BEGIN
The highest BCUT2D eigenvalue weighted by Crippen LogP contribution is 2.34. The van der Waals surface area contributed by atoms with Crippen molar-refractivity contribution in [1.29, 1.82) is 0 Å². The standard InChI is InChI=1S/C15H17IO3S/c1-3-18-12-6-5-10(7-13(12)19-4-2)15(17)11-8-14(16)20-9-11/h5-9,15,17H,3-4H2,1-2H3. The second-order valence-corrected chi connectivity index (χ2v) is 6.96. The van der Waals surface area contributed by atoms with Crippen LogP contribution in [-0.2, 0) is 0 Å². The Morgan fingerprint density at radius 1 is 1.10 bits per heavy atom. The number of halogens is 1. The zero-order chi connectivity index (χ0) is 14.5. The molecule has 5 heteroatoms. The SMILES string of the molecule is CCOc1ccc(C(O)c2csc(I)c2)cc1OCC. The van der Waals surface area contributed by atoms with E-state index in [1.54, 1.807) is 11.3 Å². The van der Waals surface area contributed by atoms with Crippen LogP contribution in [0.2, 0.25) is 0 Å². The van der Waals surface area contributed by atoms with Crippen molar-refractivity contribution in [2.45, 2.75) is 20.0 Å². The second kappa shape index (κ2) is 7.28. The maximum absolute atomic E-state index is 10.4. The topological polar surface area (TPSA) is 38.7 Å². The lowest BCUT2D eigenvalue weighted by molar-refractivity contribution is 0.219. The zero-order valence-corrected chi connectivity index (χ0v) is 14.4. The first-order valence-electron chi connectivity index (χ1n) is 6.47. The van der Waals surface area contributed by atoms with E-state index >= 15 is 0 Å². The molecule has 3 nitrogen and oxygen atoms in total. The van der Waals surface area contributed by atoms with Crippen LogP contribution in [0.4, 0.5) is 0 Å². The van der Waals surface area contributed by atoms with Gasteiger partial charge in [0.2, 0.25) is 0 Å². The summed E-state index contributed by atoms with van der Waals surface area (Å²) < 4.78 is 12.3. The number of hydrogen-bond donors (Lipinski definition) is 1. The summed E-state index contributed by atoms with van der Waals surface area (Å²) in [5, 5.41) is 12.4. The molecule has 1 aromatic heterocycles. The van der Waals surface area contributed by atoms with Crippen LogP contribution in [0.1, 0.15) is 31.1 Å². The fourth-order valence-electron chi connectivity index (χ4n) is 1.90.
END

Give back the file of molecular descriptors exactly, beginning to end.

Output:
The highest BCUT2D eigenvalue weighted by Crippen LogP contribution is 2.34. The van der Waals surface area contributed by atoms with Crippen molar-refractivity contribution in [1.29, 1.82) is 0 Å². The standard InChI is InChI=1S/C15H17IO3S/c1-3-18-12-6-5-10(7-13(12)19-4-2)15(17)11-8-14(16)20-9-11/h5-9,15,17H,3-4H2,1-2H3. The second-order valence-corrected chi connectivity index (χ2v) is 6.96. The van der Waals surface area contributed by atoms with Crippen LogP contribution in [-0.2, 0) is 0 Å². The Morgan fingerprint density at radius 1 is 1.10 bits per heavy atom. The number of halogens is 1. The zero-order chi connectivity index (χ0) is 14.5. The molecule has 5 heteroatoms. The SMILES string of the molecule is CCOc1ccc(C(O)c2csc(I)c2)cc1OCC. The van der Waals surface area contributed by atoms with E-state index in [1.54, 1.807) is 11.3 Å². The van der Waals surface area contributed by atoms with Crippen LogP contribution in [0.2, 0.25) is 0 Å². The van der Waals surface area contributed by atoms with Crippen molar-refractivity contribution in [2.45, 2.75) is 20.0 Å². The second kappa shape index (κ2) is 7.28. The maximum absolute atomic E-state index is 10.4. The topological polar surface area (TPSA) is 38.7 Å². The lowest BCUT2D eigenvalue weighted by molar-refractivity contribution is 0.219. The zero-order valence-corrected chi connectivity index (χ0v) is 14.4. The first-order valence-electron chi connectivity index (χ1n) is 6.47. The van der Waals surface area contributed by atoms with E-state index >= 15 is 0 Å². The molecule has 3 nitrogen and oxygen atoms in total. The van der Waals surface area contributed by atoms with Crippen LogP contribution in [0.4, 0.5) is 0 Å². The van der Waals surface area contributed by atoms with Gasteiger partial charge in [0.2, 0.25) is 0 Å². The summed E-state index contributed by atoms with van der Waals surface area (Å²) < 4.78 is 12.3. The number of hydrogen-bond donors (Lipinski definition) is 1. The summed E-state index contributed by atoms with van der Waals surface area (Å²) in [5, 5.41) is 12.4. The molecule has 1 aromatic heterocycles. The van der Waals surface area contributed by atoms with Crippen LogP contribution in [0.1, 0.15) is 31.1 Å². The fourth-order valence-electron chi connectivity index (χ4n) is 1.90.